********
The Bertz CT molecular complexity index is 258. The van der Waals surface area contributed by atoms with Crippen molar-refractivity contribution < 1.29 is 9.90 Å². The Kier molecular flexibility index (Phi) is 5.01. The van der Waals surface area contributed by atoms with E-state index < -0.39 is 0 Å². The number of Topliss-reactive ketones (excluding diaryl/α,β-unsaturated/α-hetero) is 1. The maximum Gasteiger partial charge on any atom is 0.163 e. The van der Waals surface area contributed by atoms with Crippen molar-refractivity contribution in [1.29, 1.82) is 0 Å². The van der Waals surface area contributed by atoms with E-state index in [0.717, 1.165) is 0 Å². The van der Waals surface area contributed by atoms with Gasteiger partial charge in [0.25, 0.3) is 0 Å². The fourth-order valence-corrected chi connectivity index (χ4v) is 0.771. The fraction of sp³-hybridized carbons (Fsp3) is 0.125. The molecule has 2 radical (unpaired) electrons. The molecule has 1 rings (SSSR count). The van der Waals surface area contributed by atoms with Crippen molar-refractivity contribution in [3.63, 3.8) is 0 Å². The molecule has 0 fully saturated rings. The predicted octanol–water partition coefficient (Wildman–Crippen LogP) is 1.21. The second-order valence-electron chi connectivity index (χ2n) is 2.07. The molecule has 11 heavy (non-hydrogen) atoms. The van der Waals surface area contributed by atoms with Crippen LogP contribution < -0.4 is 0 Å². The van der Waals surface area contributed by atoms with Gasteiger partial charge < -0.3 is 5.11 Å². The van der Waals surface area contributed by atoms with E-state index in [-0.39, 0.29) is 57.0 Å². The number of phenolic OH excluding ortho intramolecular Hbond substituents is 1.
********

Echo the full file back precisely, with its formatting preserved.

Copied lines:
The Bertz CT molecular complexity index is 258. The van der Waals surface area contributed by atoms with Crippen molar-refractivity contribution < 1.29 is 9.90 Å². The Kier molecular flexibility index (Phi) is 5.01. The van der Waals surface area contributed by atoms with E-state index < -0.39 is 0 Å². The number of Topliss-reactive ketones (excluding diaryl/α,β-unsaturated/α-hetero) is 1. The maximum Gasteiger partial charge on any atom is 0.163 e. The van der Waals surface area contributed by atoms with Crippen molar-refractivity contribution in [1.29, 1.82) is 0 Å². The van der Waals surface area contributed by atoms with E-state index in [0.717, 1.165) is 0 Å². The van der Waals surface area contributed by atoms with Gasteiger partial charge in [0.25, 0.3) is 0 Å². The fourth-order valence-corrected chi connectivity index (χ4v) is 0.771. The fraction of sp³-hybridized carbons (Fsp3) is 0.125. The molecule has 2 radical (unpaired) electrons. The molecule has 1 rings (SSSR count). The van der Waals surface area contributed by atoms with Crippen molar-refractivity contribution in [3.63, 3.8) is 0 Å². The molecule has 0 fully saturated rings. The predicted octanol–water partition coefficient (Wildman–Crippen LogP) is 1.21. The second-order valence-electron chi connectivity index (χ2n) is 2.07. The molecule has 11 heavy (non-hydrogen) atoms. The van der Waals surface area contributed by atoms with Crippen LogP contribution < -0.4 is 0 Å². The van der Waals surface area contributed by atoms with Gasteiger partial charge < -0.3 is 5.11 Å². The van der Waals surface area contributed by atoms with E-state index in [-0.39, 0.29) is 57.0 Å². The number of phenolic OH excluding ortho intramolecular Hbond substituents is 1.